Another gallery is dedicated to Self Portraits – monumental labels carved in marble or painted on canvas – that pay tribute to works of art that have inspired the artists and shaped their identity. Their tributes to artists ranging from Louise Bourgeois (1911-2010) to Mark Morrisroe (1959-1989) are accompanied by a desk complete with a diary and a bottle of whiskey. The Bottle and the Book (2015) invites visitors to break common gallery rules by sitting on the artwork and taking a drink. The duo also reference the Canadian art collective General Idea.
The exhibition culminates with a display of figurative sculptures presented in a chapel-like atmosphere. Some sculptures question traditional ideas of masculinity: in One Day (2015) a young boy gazes at a rifle in a display case, in another a boy hides inside a mantelpiece. The artists draw inspiration from the 19th century Danish painter Villhelm Hammershoi (1864-1916) who subtly turned his depictions of domestic spaces into psychological dramas of bourgeois repression.
Michael Elmgreen (born 1961 in Copenhagen, Denmark) and Ingar Dragset (born 1969 in Trondheim, Norway) are based in Berlin and have worked together as an artist duo since 1995. They have held numerous solo exhibitions in art institutions worldwide, including Museum Haus Lange, Kunstmuseen Krefeld (2017); FLAG Art Foundation, New York (2016); Tel Aviv Museum of Art (2016); Ullens Center for Contemporary Art, Beijing (2016); PLATEAU, Samsung Museum of Art, Seoul (2015); Statens Museum for Kunst, Copenhagen (2014); Astrup Fearnley Museet, Oslo (2014); Victoria and Albert Museum, London (2013); Museum Boijmans Van Beuningen, Rotterdam (2011); ZKM Museum of Modern Art, Karlsruhe (2010); Museo de Arte Contemporáneo de Castilla y León (2009); The Power Plant, Toronto (2006); Serpentine Gallery, London (2006); Tate Modern, London (2004); and Kunsthalle Zürich (2001). Their work has been included in the Istanbul (2013, 2011, 2001), Liverpool (2012), Performa 11 (New York, 2011), Singapore (2011), Moscow (2011, 2007), Venice (2009, 2003), Gwangju (2006, 2002), São Paulo (2002), and Berlin (1998) biennials.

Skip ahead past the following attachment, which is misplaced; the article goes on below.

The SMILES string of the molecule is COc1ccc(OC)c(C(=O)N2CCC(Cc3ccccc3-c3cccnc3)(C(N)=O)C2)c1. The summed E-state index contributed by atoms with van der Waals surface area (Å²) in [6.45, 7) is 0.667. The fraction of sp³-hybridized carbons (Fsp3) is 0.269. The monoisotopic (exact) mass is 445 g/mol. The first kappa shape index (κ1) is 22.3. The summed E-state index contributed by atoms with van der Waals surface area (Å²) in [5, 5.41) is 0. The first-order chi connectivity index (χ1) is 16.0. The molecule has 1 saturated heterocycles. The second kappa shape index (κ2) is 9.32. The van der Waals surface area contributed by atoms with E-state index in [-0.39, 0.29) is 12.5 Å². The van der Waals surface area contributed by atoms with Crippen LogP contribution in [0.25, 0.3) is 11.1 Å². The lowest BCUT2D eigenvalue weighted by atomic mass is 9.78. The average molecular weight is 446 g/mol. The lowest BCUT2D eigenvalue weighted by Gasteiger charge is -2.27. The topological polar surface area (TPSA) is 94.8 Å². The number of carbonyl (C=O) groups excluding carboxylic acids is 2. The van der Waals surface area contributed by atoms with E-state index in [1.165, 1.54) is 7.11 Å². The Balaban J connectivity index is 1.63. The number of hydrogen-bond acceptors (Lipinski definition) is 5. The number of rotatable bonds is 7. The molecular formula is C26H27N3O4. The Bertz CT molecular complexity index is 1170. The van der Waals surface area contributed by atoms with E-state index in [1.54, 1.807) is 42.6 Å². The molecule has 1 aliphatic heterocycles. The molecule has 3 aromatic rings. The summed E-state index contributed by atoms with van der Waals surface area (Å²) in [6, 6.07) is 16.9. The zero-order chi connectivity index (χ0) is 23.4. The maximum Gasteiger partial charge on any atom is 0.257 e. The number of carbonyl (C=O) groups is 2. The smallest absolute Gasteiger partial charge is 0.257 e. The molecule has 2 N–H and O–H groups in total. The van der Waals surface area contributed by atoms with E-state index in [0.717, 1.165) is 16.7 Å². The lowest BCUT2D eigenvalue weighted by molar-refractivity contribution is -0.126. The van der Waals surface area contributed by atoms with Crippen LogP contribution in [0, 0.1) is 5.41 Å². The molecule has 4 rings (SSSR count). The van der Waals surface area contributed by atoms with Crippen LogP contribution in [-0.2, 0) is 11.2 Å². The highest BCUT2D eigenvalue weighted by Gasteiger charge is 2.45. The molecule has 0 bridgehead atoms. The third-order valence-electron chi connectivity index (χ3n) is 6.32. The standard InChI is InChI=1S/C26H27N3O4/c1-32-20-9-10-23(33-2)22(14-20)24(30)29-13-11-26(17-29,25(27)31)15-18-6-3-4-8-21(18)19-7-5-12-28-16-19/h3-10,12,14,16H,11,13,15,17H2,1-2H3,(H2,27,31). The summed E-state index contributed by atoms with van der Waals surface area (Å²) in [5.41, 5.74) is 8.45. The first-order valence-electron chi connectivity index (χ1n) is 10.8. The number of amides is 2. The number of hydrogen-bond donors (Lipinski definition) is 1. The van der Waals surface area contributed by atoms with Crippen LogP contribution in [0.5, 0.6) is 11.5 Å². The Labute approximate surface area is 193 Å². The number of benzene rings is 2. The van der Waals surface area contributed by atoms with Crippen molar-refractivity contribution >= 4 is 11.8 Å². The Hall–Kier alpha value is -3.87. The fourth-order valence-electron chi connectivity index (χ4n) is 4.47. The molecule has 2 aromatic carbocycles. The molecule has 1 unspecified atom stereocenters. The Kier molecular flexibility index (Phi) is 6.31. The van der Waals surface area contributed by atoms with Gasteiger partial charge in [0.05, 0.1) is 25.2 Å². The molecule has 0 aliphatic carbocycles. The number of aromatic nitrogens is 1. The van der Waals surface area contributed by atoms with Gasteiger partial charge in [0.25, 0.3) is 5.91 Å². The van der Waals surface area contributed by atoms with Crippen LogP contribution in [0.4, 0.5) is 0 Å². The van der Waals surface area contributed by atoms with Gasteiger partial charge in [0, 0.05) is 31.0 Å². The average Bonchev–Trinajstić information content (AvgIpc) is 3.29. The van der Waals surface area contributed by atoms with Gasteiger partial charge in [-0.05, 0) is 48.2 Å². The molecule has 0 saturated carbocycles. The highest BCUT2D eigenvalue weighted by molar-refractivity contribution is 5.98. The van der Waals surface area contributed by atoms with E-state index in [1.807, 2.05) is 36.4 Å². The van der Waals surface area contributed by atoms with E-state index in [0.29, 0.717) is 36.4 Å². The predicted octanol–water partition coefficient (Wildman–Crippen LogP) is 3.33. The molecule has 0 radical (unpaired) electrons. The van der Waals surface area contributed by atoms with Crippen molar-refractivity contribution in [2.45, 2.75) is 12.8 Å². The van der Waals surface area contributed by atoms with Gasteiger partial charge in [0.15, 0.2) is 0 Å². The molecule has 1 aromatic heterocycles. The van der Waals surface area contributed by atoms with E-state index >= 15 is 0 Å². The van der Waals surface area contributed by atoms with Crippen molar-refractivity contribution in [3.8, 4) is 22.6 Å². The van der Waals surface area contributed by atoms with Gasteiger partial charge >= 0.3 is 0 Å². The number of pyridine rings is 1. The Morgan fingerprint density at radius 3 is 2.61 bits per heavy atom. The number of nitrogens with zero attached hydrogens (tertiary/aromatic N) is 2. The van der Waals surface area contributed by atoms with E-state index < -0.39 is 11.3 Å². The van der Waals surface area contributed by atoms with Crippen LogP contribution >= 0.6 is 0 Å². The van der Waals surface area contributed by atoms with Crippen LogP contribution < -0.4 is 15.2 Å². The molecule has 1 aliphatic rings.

In 2005 the artists installed the sculpture Prada Marfa, a replica Prada store, in the Texan desert. In 2009 they received a special mention for their exhibition “The Collectors” in the Nordic and Danish Pavilions at the 53rd Venice Biennale. The artists were shortlisted for the Hugo Boss Prize, Guggenheim Museum, New York (2000) and won the Preis der Nationalgalerie, Hamburger Bahnhof, Berlin (2002). In 2012 they were selected for London’s Fourth Plinth Commission in Trafalgar Square, and in summer 2016 Public Art Fund presented their sculpture “Van Gogh’s Ear” at Rockefeller Center in New York City. Elmgreen & Dragset curated the 15th Istanbul Biennial in 2017.
Photos/Added Text Sara Faith © Artlyst 2018
Elmgreen & Dragset: This is How We Bite Our Tongue 27 September 2018 – 13 January 2019 Galleries 1, 8 and 9 Whitechapel Gallery London